It’s February in Connecticut, and the closest fruiting banana tree is probably at least 1000 miles away. The same goes for strawberries, watermelon, pineapple, and pretty much every other warm-weather crop you can think of. And yet, here in the depths of the New England winter, I can walk into any grocery store and find a produce section brimming with fruits and vegetables that look (but don’t always taste) like they are in peak season. On the one hand, that’s the beauty of a global agricultural system. But on the other hand, the promise of “peak season” produce all year long has created a whole set of new problems. Those problems and their solutions are covered in this thoughtful piece about the increasingly popular “local food” movement…are you a member?
Forty years ago, the words “local food” were reserved for hippies and environmentalists who promoted eating close to the ground and close to home. Today, the country is abuzz with the word “local,” and now we have seen a significant rise in farmer’s markets, food co-ops, and home gardens in response to an ever-growing concern for the environment and health. We see everyone from homemakers to politicians to retirees and college students embracing the local food movement. Let’s explore why this movement, once particular to hippies, has gone viral!
What exactly is the local food movement all about?
At the heart of the local food movement is people from all over the nation promoting the value and many benefits of eating locally grown food. The one thing that is not so clear is how “local” is actually local. For most “locavores”, eating as close to home as possible is the objective. This can mean different things to different people. For example, for one person, “local” might mean right in their backyard, while for another, the local farmers market may do the trick. Keep in mind that the further food has to travel, the greater the impact it has on the environment and the less nutritious it may be.
If you are considering going local, take a piece of paper and draw yourself in the center with concentric circles beginning with the food you can grow at home to your community, state, surrounding states etc…Only you can define your local comfort zone. For most people, growing at home and buying in the community works best to satisfy their desire to consume locally.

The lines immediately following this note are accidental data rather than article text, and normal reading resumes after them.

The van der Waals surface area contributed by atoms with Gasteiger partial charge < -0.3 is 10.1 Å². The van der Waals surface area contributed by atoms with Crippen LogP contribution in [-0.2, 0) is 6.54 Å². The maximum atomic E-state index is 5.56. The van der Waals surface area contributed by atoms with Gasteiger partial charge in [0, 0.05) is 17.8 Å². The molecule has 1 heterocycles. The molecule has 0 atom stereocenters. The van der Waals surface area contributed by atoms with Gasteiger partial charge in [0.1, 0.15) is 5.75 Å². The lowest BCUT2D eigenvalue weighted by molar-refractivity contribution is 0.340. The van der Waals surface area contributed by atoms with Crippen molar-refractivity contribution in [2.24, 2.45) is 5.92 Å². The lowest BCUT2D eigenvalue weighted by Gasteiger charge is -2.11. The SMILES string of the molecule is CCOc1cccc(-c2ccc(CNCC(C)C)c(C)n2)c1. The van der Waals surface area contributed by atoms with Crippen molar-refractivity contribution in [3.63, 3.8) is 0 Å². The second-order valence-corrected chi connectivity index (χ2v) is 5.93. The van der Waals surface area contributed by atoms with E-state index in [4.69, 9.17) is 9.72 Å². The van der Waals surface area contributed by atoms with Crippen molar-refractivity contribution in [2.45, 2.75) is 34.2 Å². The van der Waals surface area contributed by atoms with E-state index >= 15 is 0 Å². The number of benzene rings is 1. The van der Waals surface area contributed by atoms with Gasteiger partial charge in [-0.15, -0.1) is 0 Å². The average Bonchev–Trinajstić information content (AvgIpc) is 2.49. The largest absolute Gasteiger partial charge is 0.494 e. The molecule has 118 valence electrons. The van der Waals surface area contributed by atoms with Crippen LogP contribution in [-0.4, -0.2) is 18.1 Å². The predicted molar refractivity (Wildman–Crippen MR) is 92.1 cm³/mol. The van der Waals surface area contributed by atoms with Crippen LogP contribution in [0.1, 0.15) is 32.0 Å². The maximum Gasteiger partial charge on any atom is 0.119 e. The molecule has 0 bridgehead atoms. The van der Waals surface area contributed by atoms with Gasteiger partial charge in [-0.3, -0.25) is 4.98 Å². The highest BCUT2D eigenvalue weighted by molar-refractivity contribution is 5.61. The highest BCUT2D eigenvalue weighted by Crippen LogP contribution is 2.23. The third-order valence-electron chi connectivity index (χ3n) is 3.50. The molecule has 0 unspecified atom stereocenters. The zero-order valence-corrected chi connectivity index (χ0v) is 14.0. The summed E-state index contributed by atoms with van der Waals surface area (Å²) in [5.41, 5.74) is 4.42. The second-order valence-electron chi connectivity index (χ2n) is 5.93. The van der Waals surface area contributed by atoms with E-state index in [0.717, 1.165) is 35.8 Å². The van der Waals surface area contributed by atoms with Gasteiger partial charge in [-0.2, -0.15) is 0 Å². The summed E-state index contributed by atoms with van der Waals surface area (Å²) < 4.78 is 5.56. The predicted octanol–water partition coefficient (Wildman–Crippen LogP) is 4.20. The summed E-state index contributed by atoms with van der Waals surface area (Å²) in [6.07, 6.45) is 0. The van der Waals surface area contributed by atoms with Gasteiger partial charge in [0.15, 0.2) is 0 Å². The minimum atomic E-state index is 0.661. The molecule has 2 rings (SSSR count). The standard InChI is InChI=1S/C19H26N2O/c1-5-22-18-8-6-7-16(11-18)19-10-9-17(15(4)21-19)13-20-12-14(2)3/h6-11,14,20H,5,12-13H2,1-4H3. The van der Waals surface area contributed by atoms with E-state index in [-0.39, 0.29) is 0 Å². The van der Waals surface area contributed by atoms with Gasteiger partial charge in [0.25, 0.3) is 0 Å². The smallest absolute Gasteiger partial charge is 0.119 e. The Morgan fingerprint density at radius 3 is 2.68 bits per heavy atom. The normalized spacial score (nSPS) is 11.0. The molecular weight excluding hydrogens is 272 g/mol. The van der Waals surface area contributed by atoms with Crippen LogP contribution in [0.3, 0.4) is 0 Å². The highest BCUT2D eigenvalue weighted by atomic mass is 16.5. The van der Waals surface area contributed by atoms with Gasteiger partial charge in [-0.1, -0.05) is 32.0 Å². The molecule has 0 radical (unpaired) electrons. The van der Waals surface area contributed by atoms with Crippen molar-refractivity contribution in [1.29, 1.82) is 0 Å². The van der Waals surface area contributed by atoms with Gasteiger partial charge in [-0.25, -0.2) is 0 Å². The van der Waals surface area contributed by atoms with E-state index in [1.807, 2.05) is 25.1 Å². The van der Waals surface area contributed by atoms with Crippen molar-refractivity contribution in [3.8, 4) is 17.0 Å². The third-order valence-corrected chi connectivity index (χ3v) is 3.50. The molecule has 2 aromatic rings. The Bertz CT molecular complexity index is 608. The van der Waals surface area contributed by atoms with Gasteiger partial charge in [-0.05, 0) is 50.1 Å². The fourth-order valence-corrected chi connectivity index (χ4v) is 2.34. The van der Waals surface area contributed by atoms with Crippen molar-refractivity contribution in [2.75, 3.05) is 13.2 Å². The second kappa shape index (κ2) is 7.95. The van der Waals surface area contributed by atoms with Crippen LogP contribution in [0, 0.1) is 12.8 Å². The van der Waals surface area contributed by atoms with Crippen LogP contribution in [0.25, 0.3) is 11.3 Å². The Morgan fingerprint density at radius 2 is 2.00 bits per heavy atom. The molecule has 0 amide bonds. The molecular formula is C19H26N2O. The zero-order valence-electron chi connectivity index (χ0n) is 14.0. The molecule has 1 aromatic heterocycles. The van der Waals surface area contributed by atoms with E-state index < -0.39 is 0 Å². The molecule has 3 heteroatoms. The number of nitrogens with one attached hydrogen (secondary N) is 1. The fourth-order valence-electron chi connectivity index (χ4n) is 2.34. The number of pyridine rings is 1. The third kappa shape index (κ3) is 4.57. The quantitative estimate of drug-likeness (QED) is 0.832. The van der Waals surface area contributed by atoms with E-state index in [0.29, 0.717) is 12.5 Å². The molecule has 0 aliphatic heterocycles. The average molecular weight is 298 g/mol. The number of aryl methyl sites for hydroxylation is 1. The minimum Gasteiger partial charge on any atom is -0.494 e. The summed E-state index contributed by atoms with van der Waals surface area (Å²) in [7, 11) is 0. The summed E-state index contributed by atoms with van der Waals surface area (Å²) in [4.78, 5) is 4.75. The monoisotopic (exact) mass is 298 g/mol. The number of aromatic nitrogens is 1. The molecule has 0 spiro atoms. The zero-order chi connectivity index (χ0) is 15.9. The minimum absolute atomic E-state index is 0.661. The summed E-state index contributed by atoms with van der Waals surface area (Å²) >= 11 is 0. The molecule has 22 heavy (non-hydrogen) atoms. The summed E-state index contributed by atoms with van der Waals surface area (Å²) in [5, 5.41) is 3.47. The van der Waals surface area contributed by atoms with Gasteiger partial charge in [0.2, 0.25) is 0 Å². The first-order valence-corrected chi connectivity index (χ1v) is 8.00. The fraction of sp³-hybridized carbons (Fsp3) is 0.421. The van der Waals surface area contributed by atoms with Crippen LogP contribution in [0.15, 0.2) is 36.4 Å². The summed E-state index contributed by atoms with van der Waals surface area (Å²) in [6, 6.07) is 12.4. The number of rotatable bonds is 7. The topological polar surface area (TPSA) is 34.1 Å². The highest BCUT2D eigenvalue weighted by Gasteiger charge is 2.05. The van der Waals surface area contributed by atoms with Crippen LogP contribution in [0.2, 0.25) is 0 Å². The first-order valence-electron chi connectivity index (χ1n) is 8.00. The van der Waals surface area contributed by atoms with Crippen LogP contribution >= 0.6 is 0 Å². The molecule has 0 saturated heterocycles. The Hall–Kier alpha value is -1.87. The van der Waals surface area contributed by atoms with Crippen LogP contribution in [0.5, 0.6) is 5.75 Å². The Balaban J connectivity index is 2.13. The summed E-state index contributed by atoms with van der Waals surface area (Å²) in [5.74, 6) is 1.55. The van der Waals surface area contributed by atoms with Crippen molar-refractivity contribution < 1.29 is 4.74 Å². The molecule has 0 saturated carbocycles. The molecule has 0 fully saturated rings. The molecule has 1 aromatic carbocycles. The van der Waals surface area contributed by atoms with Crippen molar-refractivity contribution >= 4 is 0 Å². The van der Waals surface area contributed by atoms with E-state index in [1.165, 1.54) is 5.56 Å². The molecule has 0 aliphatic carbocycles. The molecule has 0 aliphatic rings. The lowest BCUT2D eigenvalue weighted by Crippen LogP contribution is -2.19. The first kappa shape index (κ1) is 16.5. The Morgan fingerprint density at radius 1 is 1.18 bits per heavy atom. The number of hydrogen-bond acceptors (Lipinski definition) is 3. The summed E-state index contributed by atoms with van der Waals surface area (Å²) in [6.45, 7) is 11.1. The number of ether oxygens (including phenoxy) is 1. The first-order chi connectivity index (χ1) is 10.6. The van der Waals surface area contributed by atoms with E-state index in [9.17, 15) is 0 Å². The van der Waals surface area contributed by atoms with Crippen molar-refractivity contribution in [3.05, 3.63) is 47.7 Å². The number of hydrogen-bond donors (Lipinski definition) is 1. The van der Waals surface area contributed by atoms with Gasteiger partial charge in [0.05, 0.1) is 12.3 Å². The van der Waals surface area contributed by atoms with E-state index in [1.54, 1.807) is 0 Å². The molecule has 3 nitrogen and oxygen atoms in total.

What about organic and sustainable?
You might hear both of these terms popping around the local food movement circles. It is important to note that while the local food movement does include ideas on how to be more sustainable and organic, it is not dependent on either one of them. True organic food is defined and monitored by a set of government standards. Basically, organic foods are grown without the use of chemicals, pesticides, or growth hormones of any kind. Sustainable agriculture includes organic, but it also means that food is grown without causing any harm to the environment and respects both workers and animals. The one mistake a lot of people make is to assume that all local food is also organic and sustainable. While a lot of local food is organic and often sustainable, some is not.
Let’s look at an example. Chickens might be raised only ten miles from your home, making them local. However, if they are raised in poor conditions and are given hormones and antibiotics, they are not organic or sustainable.
Historically, organic and sustainable food has played a major role in the growth of the local food movement; however you still need to be cautious of exactly how your local food is raised and grown.
How did the local food movement get started?
The local food movement began after there was a shift in the federal farm policy in the 1970’s. Up until that time, federal money was used to help supplement farmers. President Nixon promised to slash food prices, and he did this by moving federal dollars from farmers in general to supporting only a few commodity crops – mainly corn and soy. Of course, food prices dropped but at the expense of farmers who were devastated by this policy shift. This decision brought farming as America had known it to a screeching halt. Family farmers had to file bankruptcy and leave the only thing they ever knew – it was indeed a sad time in American history.
Small farms were purchased by large companies that consolidated and became massive enterprises that produced vast amounts of soy and corn. Because corn and soy are so cheap, a large number of new foods were invented using these ingredients. The market was flooded with highly processed foods such as sweetened drinks and feedlot meat – the American diet was changed forever.
In protest, the local food movement was born and represented those that would not settle for what the government and massive food giants were shoving down the throats of the American people.
Food was traveling all over the world
At the same time, as big companies were gobbling up small farms, and sugar and corn became staple in the American diet, “internationalization” and “globalization” became buzz words. Put simply; food began to circulate all over the world. This meant getting strawberries in the middle of winter, even though your local season might be in June. This meant that we could buy any apples, any time of year because they were no longer local – they were traveling many, many miles to get to our local grocery stores who were no longer selling local food only. This applies to all food from fresh to frozen and processed – it was flowing into our community stores from all over the world.